How to Eat like Queen Esther

Hortus_Deliciarum_1190Queen Esther must have had good taste. It was a pleasure to see how many people enjoyed the Persian style kiddush.

Here are recipes for some of the dishes that were served so that you, too, can dine like a queen…or king.

Chick pea spinach stewQueen Esther’s Stew ( chick peas and spinach) appeared in a previous Shomrei Week. You can find the recipe by clicking on or Googling “Queen Esther’s Chickpea Stew”

Even people who have never tried okra or say they don’t like it, were pleasantly surprised. Okra is NOT slimy. Naz Singh told me that she grew up on Bamieh or okra. Khoresht means stew.The dish is easy to prepare although not every market has okra. I buy the vegetable at Kan Man , an Asian grocery on Route 10 . It’s also available at times at the Farmer’s Markets on Route 10 and Route 46.

These recipes are also both vegetarian and vegan.

IMG_2145Khoresht Bamieh (Persian Okra Stew)
serves 4-6

500 g Okra, stem ends cut (a little more than 1 pound)
300 g potatoes, cut (about 11 ounces)
1 1/2 cups tomatoes chopped or a 14 oz can tomatoes
1 onion, chopped
2 bay leaves
2-3 cloves garlic, chopped
2-3 Tbsp. tomato paste
1/2 tsp. turmeric
1/2 tsp. chili powder
1 tsp. salt
1-2 Tbsp. lemon or line juice
2 cups water
2 Tbsp. oil


  1. Puree tomatoes in a blender.
  2. Add 2 Tbsp. oil to a frying pan.
  3. Fry the onions and bay leaves for 3 minutes.
  4. Add the garlic and fry for 1 minutes.
  5. Add turmeric and chili powder and fry for 30 seconds.
  6. Add tomato puree and fry for 6-7 minutes. The mixture will thicken.
  7. Add 2 cups of water,tomato paste, salt. Mix well.
  8. Add okra and potatoes. Bring to a boil.
  9. Let simmer covered about 20 minutes until cooked through.
  10. Turn off heat. Add lemon or lime juice.
  11. Adjust seasoning.

NOTE: This can be made with or without the potatoes. If you use a wooden spoon it will turn yellow from the turmeric.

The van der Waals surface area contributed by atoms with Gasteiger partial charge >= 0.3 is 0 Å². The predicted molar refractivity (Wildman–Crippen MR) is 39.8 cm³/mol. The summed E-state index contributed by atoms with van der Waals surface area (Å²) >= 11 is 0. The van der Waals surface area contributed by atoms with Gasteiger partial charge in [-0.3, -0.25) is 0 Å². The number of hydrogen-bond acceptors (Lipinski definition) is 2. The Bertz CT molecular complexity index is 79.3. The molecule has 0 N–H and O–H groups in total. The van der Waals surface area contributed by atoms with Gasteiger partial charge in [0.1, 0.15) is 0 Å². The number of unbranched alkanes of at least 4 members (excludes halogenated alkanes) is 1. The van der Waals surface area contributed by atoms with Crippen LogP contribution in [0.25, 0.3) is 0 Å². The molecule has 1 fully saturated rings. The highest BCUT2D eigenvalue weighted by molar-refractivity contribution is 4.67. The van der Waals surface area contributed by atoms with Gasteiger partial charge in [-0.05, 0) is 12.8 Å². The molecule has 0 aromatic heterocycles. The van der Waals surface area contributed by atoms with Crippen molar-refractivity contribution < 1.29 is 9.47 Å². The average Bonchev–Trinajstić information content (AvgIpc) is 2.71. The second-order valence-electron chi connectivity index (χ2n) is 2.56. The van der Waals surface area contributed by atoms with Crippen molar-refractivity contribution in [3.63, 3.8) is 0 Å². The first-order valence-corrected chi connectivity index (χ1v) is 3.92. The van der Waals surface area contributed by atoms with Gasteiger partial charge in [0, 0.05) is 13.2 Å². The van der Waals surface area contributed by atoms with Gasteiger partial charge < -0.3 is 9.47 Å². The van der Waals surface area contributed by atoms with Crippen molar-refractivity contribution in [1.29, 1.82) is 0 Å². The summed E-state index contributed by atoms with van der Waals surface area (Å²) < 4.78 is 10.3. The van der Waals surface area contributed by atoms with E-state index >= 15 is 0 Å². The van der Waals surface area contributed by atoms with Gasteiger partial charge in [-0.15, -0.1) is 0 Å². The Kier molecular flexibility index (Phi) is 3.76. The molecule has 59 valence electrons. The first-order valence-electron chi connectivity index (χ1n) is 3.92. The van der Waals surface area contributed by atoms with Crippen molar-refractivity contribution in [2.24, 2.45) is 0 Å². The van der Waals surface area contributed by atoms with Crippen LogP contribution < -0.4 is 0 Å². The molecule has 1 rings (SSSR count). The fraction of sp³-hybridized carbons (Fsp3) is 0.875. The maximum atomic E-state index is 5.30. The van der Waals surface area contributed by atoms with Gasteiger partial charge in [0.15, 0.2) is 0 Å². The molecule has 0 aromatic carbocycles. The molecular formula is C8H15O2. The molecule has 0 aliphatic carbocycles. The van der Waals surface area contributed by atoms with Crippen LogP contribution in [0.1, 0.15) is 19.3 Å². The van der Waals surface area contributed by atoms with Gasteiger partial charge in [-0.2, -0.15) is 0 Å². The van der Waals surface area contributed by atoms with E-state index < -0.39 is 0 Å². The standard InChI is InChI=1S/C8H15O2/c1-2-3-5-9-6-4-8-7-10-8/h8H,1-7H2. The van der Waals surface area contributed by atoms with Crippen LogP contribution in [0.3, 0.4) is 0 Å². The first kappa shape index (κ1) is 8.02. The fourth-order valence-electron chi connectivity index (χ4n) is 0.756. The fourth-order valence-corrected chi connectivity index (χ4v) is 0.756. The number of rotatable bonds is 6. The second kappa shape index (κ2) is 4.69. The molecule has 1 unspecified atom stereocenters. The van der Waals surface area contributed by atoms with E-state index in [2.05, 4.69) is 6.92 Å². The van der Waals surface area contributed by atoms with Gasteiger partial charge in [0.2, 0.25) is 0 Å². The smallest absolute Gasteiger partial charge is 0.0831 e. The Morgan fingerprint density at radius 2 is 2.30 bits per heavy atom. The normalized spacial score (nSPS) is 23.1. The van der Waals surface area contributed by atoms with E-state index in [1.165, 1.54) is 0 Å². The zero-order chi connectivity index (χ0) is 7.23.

With a substantial meal, a light, bright salad is perfect. This salad comes from the beautiful city of Shiraz but is also common throughout the Middle East. Adjust the proportions  of vegetables  to your taste.

orig_middle_eastern_salad_shirazi_201808271730301720063f0i9vSalad Shirazi (Persian Cucumber Tomato Salad)
serves 3

3 Persian or English cucumbers
1/2 red onion
2 tomatoes
4 Tbsp. lemon juice (or lime juice)
1 Tbsp. dried mint or 1/2 cup fresh mint
1/2 tsp. salt
1/2 tsp. black pepper
1 tsp. sumac (optional)


  1. Cut the cucumbers, onion and tomatoes into very small pieces.
  2. Mix them in a bowl and drizzle with lemon juice.
  3. Add dried mint, salt and pepper and sumac, if using. Toss to combine the salad with the dressing.
  4. Chill for 30 minutes to an hour and then serve.

NOTE: Optional to add 2 Tbsp. of olive oil. The salad can be refrigerated and kept for up to 2 days. Persian cucumbers are less than half the size of English cucumbers. Chick peas would also be a nice addition.

For those of you who like a light salad dressing, this recipe is for you. It’s simple, tasty and does not overwhelm the greens. And did you know that there is a proper way to dress a salad? Don’t just pour the dressing into the center of the bowl and then try to evenly distribute the dressing. Pour the dressing along the outside of the bowl; then gently toss from outside to center. The dressing will distribute more easily and the greens will take less of a beating. I’ve tried it; It really works.

Best-Middle-Eastern-Salad-DressingBest Middle Eastern Salad Dressing

4 garlic cloves, peeled and roughly chopped
1 tsp. coarse kosher salt
1/3 cup fresh lemon juice (about 1 1/2 lemons)
1/3 cup garlic or regular extra virgin olive oil
1 tsp. Za’atar seasoning


  1. Sprinkle salt over garlic and use the broad side of a knife alternately to squash and chop the garlic until a thick paste forms.
  2. Add the paste to a half pint sized jar along with rest of dressing ingredients.
  3. Screw on the jar lid and shake vigorously.
  4. Refrigerate until ready to use.

NOTE: You can try doing step 1 in a mini food processor.

GENERAL NOTE: Sumac and Za’atar can be found in most good spice departments. Fairway and Seasons have especially good selections. Or these spices can be purchased online.


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Aileen Grossberg

Aileen Grossberg

Aileen Grossberg, a professional librarian, is a long-time congregant and serves as volunteer librarian for Shomrei's Lampert Library. The library, one of the best-kept secrets at Shomrei is used by the Rabbi, congregants, students and teachers of the JLC (Hebrew School) and Preschool. It's a tremendous resource completely supported by your donations and gifts. Aileen also heads the Shomrei Caterers, the in-house food preparation group. Can there be any better combination…good food and good books!
Aileen Grossberg

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